By Reem Shamseddine and Asma Alsharif
Oil minister says future petrochemical plants will be less dependent on gas, more liquid hydrocarbons.
Saudi Arabia plans on boosting petrochemical production in the kingdom by adding new plants which will rely less on gas and more on liquid hydrocarbons for feedstock, the country's oil minister has said.
Nearly half of Saudi gas is produced as a by product of crude, so volumes fluctuate with oil output.
Speaking at the inauguration of phase one of the $10.3 billion Rabigh Refining and Petrochemical (PetroRabigh) complex, Ali al-Naimi said that the world's top oil exporter would also be looking to integrate these new plants with existing refining capacity.
"We are now working on boosting our current capacity of petrochemicals that depend on gas by installing new facilities that rely on liquid hydrocarbons, and merging these facilities with refining capacity assets," Naimi said.
Saudi gas demand has risen with an economic boom financed by record crude export revenues as the oil price rallied from 2002 to 2008.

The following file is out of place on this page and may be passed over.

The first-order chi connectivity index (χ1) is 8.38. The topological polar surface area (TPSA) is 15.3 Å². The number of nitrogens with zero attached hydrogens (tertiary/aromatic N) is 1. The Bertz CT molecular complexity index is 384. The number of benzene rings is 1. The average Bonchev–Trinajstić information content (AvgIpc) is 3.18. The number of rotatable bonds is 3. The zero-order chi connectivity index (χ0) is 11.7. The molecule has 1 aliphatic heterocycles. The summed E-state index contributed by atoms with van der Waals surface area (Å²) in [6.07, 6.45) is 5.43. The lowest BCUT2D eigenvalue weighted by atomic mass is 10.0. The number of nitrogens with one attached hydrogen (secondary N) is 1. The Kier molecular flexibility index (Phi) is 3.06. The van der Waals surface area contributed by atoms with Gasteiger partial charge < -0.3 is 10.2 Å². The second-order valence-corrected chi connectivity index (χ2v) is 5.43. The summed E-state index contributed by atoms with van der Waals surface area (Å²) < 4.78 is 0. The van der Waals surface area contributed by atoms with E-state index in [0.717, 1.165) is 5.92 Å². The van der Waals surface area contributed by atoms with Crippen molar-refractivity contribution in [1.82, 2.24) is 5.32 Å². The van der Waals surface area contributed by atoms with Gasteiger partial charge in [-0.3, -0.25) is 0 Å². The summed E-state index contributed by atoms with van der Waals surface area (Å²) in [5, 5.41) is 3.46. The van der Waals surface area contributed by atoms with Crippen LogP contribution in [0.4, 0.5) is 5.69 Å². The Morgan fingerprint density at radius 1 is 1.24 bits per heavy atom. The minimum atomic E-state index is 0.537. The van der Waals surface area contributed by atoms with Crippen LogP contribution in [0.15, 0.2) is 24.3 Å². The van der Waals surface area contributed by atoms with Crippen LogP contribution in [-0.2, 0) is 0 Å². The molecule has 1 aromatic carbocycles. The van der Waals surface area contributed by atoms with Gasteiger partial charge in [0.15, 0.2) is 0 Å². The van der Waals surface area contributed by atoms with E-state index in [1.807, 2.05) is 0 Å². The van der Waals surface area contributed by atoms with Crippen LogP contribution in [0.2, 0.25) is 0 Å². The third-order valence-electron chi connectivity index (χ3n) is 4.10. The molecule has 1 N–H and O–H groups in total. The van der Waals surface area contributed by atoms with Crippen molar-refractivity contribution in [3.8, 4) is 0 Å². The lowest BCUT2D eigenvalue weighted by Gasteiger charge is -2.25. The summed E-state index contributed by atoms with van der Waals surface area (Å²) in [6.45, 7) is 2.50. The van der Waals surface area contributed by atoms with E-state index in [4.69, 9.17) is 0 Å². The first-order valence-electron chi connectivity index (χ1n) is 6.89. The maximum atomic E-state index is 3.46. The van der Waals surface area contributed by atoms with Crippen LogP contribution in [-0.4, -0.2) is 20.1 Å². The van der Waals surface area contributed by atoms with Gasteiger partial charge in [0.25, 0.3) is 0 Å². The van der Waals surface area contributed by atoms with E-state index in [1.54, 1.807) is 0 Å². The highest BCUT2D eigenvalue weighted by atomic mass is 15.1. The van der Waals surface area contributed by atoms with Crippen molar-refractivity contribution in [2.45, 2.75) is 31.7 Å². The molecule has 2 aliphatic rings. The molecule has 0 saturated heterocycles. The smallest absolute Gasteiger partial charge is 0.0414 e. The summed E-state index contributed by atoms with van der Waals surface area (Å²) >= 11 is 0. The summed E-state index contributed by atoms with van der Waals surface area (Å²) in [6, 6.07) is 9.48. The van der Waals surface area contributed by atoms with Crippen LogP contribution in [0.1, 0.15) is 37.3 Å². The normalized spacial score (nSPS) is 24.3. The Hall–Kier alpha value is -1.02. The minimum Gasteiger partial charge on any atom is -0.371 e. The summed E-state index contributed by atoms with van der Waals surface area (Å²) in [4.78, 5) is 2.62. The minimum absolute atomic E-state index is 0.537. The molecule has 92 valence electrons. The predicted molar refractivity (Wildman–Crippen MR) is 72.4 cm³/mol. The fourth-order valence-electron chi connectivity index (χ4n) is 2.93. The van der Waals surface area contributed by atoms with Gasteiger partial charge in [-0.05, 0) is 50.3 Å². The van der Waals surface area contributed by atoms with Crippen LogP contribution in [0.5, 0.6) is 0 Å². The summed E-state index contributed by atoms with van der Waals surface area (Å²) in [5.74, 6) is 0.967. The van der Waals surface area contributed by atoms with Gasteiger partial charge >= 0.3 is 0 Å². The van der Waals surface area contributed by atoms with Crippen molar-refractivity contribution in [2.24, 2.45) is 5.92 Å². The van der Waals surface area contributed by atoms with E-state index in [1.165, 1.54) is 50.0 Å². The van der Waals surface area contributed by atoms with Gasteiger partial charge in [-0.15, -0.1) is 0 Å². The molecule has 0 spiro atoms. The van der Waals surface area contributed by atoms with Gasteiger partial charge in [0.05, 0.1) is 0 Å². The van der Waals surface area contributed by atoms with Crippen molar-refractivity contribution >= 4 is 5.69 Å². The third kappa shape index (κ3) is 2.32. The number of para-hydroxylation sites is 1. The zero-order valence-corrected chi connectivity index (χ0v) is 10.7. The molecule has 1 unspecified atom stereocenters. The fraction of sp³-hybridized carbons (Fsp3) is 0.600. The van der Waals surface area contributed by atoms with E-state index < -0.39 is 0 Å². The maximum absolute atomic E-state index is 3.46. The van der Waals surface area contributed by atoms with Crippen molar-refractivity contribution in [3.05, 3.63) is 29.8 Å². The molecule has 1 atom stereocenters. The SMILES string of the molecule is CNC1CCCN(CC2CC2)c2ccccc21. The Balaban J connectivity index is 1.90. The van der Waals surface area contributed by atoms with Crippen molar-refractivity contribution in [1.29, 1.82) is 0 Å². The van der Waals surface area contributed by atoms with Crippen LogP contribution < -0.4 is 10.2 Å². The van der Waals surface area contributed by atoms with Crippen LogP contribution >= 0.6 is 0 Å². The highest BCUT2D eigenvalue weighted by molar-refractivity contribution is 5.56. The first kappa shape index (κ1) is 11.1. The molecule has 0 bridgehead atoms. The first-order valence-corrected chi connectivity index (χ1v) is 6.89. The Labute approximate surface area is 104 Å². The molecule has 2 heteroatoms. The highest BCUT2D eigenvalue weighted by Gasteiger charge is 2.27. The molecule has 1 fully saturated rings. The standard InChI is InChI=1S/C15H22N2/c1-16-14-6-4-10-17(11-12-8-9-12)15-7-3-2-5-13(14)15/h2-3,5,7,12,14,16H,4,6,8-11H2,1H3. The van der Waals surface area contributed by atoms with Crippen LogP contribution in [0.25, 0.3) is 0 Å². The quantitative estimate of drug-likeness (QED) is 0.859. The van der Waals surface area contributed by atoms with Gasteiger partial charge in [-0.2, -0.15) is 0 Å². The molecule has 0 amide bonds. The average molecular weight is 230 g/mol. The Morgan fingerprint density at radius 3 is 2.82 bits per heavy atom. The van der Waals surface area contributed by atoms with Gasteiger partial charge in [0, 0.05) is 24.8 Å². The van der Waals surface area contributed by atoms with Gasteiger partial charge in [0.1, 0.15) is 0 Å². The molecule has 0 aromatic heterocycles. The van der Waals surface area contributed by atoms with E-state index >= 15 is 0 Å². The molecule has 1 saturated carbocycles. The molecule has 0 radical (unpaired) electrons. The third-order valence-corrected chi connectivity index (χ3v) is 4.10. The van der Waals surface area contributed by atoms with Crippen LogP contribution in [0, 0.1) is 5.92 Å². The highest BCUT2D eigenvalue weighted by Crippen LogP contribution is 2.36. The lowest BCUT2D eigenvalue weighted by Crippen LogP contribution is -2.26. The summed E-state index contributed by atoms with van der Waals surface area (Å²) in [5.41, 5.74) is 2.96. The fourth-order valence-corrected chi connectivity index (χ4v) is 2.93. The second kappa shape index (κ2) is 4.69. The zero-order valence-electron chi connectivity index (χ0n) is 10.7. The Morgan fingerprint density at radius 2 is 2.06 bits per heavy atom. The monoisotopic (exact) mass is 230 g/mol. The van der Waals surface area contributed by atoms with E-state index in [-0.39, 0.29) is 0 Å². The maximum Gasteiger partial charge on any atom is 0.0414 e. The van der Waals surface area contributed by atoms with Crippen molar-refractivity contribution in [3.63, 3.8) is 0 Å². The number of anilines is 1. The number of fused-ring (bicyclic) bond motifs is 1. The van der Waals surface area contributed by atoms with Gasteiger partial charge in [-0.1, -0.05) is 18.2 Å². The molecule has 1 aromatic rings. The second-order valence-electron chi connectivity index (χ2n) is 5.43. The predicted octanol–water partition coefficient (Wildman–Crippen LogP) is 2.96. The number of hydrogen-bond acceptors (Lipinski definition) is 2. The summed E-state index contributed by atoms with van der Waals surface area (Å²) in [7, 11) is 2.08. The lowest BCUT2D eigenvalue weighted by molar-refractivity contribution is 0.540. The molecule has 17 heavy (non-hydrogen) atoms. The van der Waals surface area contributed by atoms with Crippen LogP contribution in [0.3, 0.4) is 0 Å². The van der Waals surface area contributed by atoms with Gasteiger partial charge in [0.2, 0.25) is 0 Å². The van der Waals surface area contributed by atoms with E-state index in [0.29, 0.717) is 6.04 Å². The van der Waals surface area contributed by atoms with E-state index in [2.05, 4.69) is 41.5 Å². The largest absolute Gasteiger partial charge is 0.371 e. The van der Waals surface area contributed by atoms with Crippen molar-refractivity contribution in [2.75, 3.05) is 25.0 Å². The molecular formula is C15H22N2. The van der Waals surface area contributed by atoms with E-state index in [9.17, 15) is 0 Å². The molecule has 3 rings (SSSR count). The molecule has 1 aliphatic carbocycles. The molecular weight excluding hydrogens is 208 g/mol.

Economic momentum continues, despite lower oil prices, as the kingdom presses ahead with projects to diversify away from dependence on crude oil sales.
Lower global demand has forced the kingdom to pump oil at the slowest rate for six years, so some gas supply has been lost.
But drilling activity at gas fields was increasing even as oilfield work slows down.
The giant petrochemical complex which is managed by PetroRabigh is a joint-venture with Sumitomo Chemical
Naimi said that the company was still studying plans on a further expansion of the facility which processes 400,000 barrels per day (bpd) of crude, accounting for 19 percent of Saudi's total refining capacity.
"Saudi Aramco and Sumitomo are currently studying the possibility of expanding through another project called PetroRabigh Two," Naimi said.
In an interview with Reuters Saudi Aramco's chief executive Khalid al-Falih said that a final investment decision on the project would be taken by the end of 2010.
"Our conceptual preliminary assessment is that its going to be a viable project," Falih said.
"Of course we have to look at licensing, we have to look at cost estimates, we have to look at financing and all of this would be confirmed during 2010." (Reuters)